Independent Journalist

Mike Brake is a journalist and writer who recently authored a centennial history of Putnam City Schools. He served as chief writer for Gov. Frank Keating and for then-Lt. Gov. and Congresswoman Mary Fallin, and has also served as an adjunct instructor at OSU-OKC.

Independent Journalist

Share:

Nikolas Cruz, the gunman who killed 17 people at Broward County Florida’s Marjory Stoneman Douglas High School on February 14, used a rifle he purchased legally. Cruz was able to buy the weapon because he had no criminal history that would have triggered warning bells on the federally mandated background check. And those warning bells were not in place at least in part because the local school district had complied with—and even helped inspire—a 2014 letter from President Barack Obama to educators urging them to ease up on school discipline.

The convoluted path from cause to potential effect has been criticized by defenders of the Obama-era school discipline policies, but there is no denying that had school officials referred Cruz to local police on any of several potential criminal cases he might well have been banned from buying that gun.

The tragic story began in 2013 when Broward County Superintendent Robert Runcie, a former official of the Obama Department of Education, met with local law enforcement officials and urged that the school, rather than police, thereafter handle many crimes by students, including drug possession and assault. Between 2012 and 2016, arrests on school grounds declined by 63 percent. The new school disciplinary program was called PROMISE.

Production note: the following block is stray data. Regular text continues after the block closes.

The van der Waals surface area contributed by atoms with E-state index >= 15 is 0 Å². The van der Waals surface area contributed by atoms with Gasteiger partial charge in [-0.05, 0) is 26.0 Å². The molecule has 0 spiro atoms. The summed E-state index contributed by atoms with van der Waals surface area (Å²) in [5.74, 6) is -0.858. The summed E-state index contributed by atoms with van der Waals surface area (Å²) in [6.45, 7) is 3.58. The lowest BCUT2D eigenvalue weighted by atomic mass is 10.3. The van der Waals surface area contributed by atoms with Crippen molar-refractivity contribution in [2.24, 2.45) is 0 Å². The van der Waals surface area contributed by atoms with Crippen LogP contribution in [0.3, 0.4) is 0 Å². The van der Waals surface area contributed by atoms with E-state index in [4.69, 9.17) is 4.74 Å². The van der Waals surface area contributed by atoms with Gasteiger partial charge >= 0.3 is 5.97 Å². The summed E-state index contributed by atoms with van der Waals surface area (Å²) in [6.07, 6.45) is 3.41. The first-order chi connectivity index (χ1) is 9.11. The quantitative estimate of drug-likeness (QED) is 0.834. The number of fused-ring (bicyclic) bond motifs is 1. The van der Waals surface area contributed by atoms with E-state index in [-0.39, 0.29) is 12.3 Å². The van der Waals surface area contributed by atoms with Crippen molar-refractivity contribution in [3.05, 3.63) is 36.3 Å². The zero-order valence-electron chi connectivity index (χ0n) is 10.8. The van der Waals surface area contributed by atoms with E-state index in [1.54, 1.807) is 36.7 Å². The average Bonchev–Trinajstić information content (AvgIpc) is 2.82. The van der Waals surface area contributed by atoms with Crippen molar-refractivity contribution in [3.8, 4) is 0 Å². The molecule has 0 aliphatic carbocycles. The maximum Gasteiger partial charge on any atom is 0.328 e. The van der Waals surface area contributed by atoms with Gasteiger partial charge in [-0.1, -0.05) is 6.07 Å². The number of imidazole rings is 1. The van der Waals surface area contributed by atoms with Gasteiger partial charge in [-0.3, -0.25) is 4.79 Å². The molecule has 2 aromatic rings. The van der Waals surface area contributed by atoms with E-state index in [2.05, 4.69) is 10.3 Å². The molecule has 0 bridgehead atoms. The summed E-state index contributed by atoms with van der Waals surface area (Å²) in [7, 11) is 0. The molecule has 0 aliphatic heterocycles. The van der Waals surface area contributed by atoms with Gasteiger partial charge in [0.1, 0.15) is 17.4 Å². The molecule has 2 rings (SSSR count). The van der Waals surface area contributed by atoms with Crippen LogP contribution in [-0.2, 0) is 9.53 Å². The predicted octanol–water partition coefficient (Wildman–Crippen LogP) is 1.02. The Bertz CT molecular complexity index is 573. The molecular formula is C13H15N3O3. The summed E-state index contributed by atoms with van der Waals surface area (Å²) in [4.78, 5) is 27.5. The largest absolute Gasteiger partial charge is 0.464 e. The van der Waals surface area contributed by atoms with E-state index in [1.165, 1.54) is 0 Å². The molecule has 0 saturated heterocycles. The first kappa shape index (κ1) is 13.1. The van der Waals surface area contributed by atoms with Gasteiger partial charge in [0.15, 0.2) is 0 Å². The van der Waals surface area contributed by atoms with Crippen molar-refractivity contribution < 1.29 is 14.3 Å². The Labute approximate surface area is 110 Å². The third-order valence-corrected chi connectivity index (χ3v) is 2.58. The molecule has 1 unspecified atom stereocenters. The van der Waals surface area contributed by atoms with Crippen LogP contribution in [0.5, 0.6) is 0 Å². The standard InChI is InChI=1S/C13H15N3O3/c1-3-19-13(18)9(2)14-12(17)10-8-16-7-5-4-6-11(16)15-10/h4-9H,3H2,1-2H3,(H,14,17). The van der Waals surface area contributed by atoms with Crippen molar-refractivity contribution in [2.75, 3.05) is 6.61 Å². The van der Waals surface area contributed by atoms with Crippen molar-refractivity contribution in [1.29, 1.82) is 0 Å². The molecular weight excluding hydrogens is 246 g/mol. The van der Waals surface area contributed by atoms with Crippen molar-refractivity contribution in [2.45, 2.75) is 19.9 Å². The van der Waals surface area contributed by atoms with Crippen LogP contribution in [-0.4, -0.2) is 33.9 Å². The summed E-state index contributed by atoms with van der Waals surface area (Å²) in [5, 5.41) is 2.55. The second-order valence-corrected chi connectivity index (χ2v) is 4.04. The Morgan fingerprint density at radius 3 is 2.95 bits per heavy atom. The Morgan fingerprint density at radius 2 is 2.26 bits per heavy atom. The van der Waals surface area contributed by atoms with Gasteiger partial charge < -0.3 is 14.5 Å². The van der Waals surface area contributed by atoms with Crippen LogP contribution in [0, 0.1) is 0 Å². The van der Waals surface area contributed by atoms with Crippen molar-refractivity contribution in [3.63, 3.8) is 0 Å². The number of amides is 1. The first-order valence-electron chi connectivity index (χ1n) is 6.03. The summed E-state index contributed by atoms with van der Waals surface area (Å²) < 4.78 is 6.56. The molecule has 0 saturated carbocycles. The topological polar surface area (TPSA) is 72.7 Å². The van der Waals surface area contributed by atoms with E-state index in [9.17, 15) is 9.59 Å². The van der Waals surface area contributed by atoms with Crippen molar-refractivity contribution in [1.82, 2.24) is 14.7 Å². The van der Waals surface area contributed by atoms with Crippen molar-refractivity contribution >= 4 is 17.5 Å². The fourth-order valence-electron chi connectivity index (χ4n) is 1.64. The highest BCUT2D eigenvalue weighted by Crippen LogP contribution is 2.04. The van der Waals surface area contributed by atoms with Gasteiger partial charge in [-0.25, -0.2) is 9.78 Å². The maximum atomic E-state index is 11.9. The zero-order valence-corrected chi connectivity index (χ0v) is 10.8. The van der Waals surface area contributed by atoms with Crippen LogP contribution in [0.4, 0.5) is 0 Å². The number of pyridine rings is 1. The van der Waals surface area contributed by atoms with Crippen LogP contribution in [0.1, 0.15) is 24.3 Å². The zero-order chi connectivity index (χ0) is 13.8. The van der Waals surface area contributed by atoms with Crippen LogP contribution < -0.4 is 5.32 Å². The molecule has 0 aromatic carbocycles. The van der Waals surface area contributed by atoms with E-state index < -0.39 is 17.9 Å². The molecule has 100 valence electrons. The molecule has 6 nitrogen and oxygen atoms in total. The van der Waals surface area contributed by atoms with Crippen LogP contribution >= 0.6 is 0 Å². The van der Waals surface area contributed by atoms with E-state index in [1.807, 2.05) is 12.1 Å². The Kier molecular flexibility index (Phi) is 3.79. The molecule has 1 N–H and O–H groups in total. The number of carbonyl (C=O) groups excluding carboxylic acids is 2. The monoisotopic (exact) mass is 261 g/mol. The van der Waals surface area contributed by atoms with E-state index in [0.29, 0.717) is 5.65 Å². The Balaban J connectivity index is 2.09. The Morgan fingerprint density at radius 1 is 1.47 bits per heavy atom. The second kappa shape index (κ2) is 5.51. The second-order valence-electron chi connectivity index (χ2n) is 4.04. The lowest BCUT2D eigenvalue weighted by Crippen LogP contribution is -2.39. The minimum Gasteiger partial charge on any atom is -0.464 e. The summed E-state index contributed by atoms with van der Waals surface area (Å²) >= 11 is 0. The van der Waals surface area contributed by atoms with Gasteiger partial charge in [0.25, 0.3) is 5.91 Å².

Obama was impressed enough to invite school officials to a White House conference on “Rethinking Discipline.” Not long after, he issued his now famous “Dear Colleague” letter to education leaders nationwide, urging them to relax school suspension and expulsion measures because, he said, they were disproportionately hard on minority students.

Meanwhile, Cruz was in near-constant trouble at school. School officials at first denied he had been referred to the PROMISE program, which referred offenders to counselors rather than court. They later had to admit that he had in fact earned a middle school PROMISE referral for vandalizing a bathroom.

What is even more clear is that when Cruz brought bullets to school, when he assaulted people, when he was caught with a knife and when he made overt threats, police were never called and he was never subjected to the kind of criminal charges that could have compiled a record that might have stopped him from buying that rifle and killing 17 people.

A May 14 story in the Florida Sun-Sentinel newspaper flatly noted that “Broward Schools have grown so tolerant of misbehavior that students like Nikolas Cruz are able to slide by for years without strict punishment for conduct that could be criminal.” The article also noted that Cruz had threatened to “shoot up the school” in 2016, which alone would have been a felony under Florida law and which could have precluded him from buying a weapon had he been prosecuted.

But school shootings are rare; what is much more common are school-based offenses and misbehaviors that disrupt learning and even endanger students, teachers, and staff. And there is increasing evidence that the Obama “Dear Colleague” letter has resulted in many schools softening their disciplinary policies—with unfortunate results.

For example, New York City Mayor Bill DeBlasio ordered city schools there to reduce suspensions. They complied; suspensions fell dramatically in 2015. And school assaults rose by 48 percent.